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									Climate Change Impacts
          in the
Interior Columbia Basin
     Impacts at the Subbasin Level
• Terrestrial
   – Fires will increase in frequency, intensity and duration
   – Outbreaks of insects and other pests will increase
   – Sagebrush-Steppe and grassland habitat will decline substantially
• Biological
   – Many species’ ranges will shift northward and upward in elevation
   – Organisms with short life histories are apt to adapt to climate change
     better then organisms with longer life histories
   – There will be mismatches of formerly coordinated timing between
     interdependent species resulting in breeding failures, lack of
     appropriate food, and weather extremes
Source: ISAB 2007
       Impacts at the Subbasin Level
               (continued)
• Aquatic
   – Warm water fishes are likely to increase in abundance and range,
     increasing competition and predation on salmonids
   – Salmonid habitat losses will be significant
        •   Trout: 8-33% by 2090
        •   Salmon in OR & ID: potentially exceeding 40% by 2090
        •   Salmon in WA: 22% by 2090
        •   Bull trout: 22-90%
   –   Lower disease resistance
   –   Effect of toxics will increase
   –   Higher summer low-flow mortality
   –   Higher metabolic rates require more food to reach smolt size
   Impacts at the Subbasin Level
           (continued)
• Economic
  – Present land uses may become less economically
    viable
     • Grazing
     • Irrigation
  – New opportunities will emerge
  – Sustainability must be a key criterion
Source: ISAB 2007
               Impacts on Salmon
•   Individual Fish Impacts
    •   Earlier emergence
    •   Higher physiological stress
    •   Lower disease resistance


•   Ecosystem Impacts
    •   Increased competition and predation
    •   Disruption in ecosystem processes (flow, food, etc.)
    •   Changing marine ecosystems (more acidic, upwelling?, etc.)


•   Regional Impacts
    •   Reduced total habitat
    •   Redistribution of the most suitable habitat areas
    •   Changes in land uses and local economies
                       Responses
•   Protect and Restore Ecosystem Functions
    •   Prioritize areas (biggest bang for the buck)
    •   Protect and restore habitat
    •   Increase retention time of water in watersheds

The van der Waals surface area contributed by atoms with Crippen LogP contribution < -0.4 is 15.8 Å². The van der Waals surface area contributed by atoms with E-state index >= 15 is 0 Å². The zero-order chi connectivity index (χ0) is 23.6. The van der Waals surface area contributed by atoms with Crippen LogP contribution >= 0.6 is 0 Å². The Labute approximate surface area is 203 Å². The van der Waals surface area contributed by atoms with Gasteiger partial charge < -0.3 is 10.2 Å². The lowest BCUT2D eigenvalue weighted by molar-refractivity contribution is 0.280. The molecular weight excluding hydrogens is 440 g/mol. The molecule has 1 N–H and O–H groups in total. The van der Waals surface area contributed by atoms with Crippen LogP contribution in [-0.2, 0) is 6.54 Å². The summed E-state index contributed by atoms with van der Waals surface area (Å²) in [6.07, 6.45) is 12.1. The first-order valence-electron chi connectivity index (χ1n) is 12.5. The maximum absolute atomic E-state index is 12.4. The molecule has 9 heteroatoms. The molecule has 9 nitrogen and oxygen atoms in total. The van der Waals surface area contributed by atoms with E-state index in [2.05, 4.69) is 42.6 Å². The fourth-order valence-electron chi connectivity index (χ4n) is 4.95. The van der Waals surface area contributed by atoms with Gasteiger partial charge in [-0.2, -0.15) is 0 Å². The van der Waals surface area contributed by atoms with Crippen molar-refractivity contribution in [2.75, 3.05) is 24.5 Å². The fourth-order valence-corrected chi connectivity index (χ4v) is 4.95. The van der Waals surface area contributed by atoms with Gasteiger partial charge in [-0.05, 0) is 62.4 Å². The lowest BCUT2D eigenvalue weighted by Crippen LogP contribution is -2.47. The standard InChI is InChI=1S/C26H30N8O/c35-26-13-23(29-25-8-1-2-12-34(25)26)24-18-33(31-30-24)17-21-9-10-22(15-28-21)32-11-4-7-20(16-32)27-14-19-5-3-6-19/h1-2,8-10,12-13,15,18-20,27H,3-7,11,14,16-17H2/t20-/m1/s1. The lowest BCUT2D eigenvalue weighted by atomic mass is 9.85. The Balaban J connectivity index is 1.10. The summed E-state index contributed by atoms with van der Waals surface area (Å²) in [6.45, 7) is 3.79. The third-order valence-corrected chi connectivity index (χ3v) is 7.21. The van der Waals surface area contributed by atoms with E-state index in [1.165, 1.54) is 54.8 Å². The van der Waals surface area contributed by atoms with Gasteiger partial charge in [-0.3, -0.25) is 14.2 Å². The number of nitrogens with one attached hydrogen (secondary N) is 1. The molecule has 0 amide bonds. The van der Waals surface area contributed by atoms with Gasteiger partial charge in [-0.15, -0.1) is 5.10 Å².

•   Develop Multi-Disciplinary Strategies
    •   Physical problems (hydrology, erosion, climatology, etc.)
    •   Biological problems (invasives, toxicology, energy budgets)
    •   Social problems (population growth, sustainable economies)


•   Build Alliances and Partnerships
    •   Problems are too big and complex for individual groups
    •   Leverage resources
    •   Greater political influence
New Technical Tools to Address
  Climate Change Impacts
        Are Available
LIDAR and FLIR technology can collect data rapidly
LIDAR is like a subbasin “X-Ray”, revealing historic stream
channels
LIDAR can also reveal
areas at high risk of
landslides
FLIR surveys reveal temperature patterns
FLIR can be used to monitor temperature at
different times of day.
         New Technological Tools
• Greater analytical ability
• Multidisciplinary issues
    • Biology
    • Geomorphology
    • Economics
    • Sociology
• Community of Stakeholders
    • Communication
    • Ongoing involvement
    • Trust
    • Ownership of strategies
                   Subbasin Options
• Plan from a broad perspective
• Prioritize areas for action to maximize use of time and
  money
• Protect and restore features that store water
   • wetlands
   • floodplains
• Manage water withdrawals to conserve water and improve
  efficiency of water use
• Retain shade along stream channels and protect riparian
  integrity
• Remove barriers to passage into thermal refugia
•New impoundments for summer flow management
       Habitat Protection Strategies
•   Fee simple acquisitions
•   Conservation easements
•   Settlement and land management agreements
•   Habitat conservation plans
•   Water and land leases
•   Purchase options and right of first refusal
•   Purchase and transfer of development rights
•   Tradable environmental credits
•   USDA programs
•   Certification programs
•   Acquisition and conservation of water rights
•   Salmon strongholds
                              Summary
• Climate change will cause significant social and economic
  impacts
   – Requires multi-disciplinary strategies for effective response
   – Multidisciplinary partnerships are needed
       • To analyze issues
       • To influence legislation
       • To implement strategies

• New technology is available address the complex ecosystem
  impacts of climate change
   – Using this technology will require greater expertise and resources
   – Tribes should develop a shared strategy for using new technology

								
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